American Sign Language (ASL)-English interpreters facilitate language and mediate culture between hearing people who speak English and people who are deaf or hard of hearing (D/HH) and use ASL. Some navigate additional and unique challenges from the atypical language of D/HH people who live with an acquired communication disorder called Aphasia. These interpreters learn to partner with healthcare workers diagnosing and treating these people, and work to establish guidelines for their own scope of practice. This study explores this through the lens of Dean and Pollard’s (2013) demand control schema. Interviewing four interpreters uncovered realistic and immediately applicable tools for promoting and simplifying communication. Better communication may help healthcare workers treat more effectively and may lead to greater access to information for Aphasic signers. Supplementary File: Further Reading (See Appendix H).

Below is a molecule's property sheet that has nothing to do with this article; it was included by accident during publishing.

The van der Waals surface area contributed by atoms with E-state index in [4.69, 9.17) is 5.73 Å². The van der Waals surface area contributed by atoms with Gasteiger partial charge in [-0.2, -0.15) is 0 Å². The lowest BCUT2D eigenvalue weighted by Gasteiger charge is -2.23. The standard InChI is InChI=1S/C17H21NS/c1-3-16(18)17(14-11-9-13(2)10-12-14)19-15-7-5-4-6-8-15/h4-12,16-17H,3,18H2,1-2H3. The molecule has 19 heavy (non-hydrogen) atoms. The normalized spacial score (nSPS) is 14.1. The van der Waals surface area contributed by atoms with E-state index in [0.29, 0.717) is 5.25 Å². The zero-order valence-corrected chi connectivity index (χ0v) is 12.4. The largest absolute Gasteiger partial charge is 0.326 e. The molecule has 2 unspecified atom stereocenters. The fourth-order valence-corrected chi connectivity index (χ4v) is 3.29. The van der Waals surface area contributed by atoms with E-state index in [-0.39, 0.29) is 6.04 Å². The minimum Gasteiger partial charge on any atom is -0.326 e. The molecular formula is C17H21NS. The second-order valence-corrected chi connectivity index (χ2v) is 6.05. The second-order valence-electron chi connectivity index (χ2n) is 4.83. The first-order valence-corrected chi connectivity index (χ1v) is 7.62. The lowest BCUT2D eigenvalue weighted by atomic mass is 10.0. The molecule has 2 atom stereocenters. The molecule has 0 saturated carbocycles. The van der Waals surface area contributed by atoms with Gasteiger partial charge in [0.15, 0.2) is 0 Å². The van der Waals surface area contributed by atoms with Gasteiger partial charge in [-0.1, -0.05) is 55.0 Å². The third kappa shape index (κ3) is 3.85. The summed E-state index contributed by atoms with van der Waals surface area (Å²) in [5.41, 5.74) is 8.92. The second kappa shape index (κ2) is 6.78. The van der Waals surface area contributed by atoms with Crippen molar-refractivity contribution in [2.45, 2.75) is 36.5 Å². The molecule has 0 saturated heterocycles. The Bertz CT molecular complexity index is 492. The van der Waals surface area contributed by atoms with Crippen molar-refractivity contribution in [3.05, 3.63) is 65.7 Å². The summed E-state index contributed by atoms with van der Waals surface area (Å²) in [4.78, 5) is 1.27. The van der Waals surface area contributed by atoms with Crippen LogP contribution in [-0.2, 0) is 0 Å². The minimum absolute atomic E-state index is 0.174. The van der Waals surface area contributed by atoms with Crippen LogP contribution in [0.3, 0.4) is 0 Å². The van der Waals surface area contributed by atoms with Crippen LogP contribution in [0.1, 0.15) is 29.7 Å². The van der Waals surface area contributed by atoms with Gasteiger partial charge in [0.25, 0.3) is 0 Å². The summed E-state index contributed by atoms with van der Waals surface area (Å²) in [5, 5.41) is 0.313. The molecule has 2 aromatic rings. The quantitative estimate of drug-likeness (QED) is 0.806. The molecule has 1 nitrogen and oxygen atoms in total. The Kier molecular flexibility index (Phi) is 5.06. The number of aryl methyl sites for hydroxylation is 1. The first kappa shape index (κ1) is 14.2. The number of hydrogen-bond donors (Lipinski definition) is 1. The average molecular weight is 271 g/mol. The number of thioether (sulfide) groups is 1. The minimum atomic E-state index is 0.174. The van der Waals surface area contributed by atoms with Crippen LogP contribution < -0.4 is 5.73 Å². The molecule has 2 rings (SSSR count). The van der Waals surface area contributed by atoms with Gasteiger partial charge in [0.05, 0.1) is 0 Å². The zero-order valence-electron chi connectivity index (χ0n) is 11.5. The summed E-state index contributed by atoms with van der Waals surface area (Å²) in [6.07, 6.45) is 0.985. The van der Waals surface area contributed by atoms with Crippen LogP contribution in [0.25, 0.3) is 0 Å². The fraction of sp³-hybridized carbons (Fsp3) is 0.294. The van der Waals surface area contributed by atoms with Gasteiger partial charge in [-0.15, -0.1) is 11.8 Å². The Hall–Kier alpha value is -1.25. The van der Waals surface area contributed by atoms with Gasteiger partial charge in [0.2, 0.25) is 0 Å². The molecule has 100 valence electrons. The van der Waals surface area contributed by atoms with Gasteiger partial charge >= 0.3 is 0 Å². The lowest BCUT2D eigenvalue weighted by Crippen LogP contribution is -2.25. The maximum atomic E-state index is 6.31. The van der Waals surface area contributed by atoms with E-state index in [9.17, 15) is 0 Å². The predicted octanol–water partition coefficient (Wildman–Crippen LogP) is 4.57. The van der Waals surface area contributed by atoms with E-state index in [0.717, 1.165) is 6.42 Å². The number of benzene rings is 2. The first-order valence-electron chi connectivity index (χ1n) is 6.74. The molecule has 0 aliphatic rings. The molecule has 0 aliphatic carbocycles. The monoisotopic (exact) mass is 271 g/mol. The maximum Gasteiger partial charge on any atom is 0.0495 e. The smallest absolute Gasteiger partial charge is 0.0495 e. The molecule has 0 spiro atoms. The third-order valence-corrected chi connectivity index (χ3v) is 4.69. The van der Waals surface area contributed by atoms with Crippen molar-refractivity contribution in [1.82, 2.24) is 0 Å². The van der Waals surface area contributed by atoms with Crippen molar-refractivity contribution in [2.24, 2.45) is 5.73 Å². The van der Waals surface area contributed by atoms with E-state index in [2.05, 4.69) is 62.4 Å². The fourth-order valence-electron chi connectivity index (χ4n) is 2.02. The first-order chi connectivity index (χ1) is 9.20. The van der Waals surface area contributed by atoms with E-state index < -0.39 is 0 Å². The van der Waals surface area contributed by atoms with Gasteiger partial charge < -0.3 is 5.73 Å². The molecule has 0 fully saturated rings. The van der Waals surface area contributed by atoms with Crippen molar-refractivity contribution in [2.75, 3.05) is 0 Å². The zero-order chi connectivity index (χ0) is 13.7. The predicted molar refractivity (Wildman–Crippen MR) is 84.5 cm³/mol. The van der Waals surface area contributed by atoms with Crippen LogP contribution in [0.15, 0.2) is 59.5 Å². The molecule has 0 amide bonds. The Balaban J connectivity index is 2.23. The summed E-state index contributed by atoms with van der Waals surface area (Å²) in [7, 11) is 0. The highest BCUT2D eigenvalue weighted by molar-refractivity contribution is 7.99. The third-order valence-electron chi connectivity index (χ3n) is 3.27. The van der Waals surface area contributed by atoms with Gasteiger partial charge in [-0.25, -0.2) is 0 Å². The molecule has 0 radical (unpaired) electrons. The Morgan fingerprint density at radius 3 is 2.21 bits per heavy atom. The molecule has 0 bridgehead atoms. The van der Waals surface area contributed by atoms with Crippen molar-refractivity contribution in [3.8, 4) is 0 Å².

Date of Award
Master of Arts in Interpreting Studies
Type (DCMI Terms)
Language Interpretation and Translation | Sign Languages
Mota, E. (2021). Interpreters and Aphasia (master's thesis). Western Oregon University, Monmouth, Oregon. Retrieved from https://digitalcommons.wou.edu/theses/66
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